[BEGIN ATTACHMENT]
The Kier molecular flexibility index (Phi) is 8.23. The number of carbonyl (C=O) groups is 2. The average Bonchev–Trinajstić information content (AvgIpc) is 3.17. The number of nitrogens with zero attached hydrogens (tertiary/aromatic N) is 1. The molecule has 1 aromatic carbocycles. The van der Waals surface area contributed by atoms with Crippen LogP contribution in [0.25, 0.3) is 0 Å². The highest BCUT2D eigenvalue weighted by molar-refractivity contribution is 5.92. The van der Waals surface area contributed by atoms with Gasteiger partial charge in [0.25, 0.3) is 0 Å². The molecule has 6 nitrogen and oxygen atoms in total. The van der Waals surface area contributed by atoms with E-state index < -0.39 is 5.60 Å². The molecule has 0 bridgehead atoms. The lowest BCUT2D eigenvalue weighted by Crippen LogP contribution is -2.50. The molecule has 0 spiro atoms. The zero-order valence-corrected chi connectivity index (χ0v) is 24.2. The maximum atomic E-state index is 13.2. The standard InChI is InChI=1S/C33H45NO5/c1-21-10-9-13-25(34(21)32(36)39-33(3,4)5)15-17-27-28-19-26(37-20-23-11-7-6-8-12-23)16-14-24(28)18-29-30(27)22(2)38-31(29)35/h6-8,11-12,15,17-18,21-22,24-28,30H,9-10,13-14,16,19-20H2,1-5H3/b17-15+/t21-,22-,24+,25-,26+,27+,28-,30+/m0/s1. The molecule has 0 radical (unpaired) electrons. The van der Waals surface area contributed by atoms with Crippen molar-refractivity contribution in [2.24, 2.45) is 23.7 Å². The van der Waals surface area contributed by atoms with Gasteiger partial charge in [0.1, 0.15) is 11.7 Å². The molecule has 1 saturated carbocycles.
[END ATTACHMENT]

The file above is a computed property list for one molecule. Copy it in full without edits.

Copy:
The Kier molecular flexibility index (Phi) is 8.23. The number of carbonyl (C=O) groups is 2. The average Bonchev–Trinajstić information content (AvgIpc) is 3.17. The number of nitrogens with zero attached hydrogens (tertiary/aromatic N) is 1. The molecule has 1 aromatic carbocycles. The van der Waals surface area contributed by atoms with Crippen LogP contribution in [0.25, 0.3) is 0 Å². The highest BCUT2D eigenvalue weighted by molar-refractivity contribution is 5.92. The van der Waals surface area contributed by atoms with Gasteiger partial charge in [0.25, 0.3) is 0 Å². The molecule has 6 nitrogen and oxygen atoms in total. The van der Waals surface area contributed by atoms with E-state index < -0.39 is 5.60 Å². The molecule has 0 bridgehead atoms. The lowest BCUT2D eigenvalue weighted by Crippen LogP contribution is -2.50. The molecule has 0 spiro atoms. The zero-order valence-corrected chi connectivity index (χ0v) is 24.2. The maximum atomic E-state index is 13.2. The standard InChI is InChI=1S/C33H45NO5/c1-21-10-9-13-25(34(21)32(36)39-33(3,4)5)15-17-27-28-19-26(37-20-23-11-7-6-8-12-23)16-14-24(28)18-29-30(27)22(2)38-31(29)35/h6-8,11-12,15,17-18,21-22,24-28,30H,9-10,13-14,16,19-20H2,1-5H3/b17-15+/t21-,22-,24+,25-,26+,27+,28-,30+/m0/s1. The molecule has 0 radical (unpaired) electrons. The van der Waals surface area contributed by atoms with Crippen molar-refractivity contribution in [2.24, 2.45) is 23.7 Å². The van der Waals surface area contributed by atoms with Gasteiger partial charge in [0.1, 0.15) is 11.7 Å². The molecule has 1 saturated carbocycles.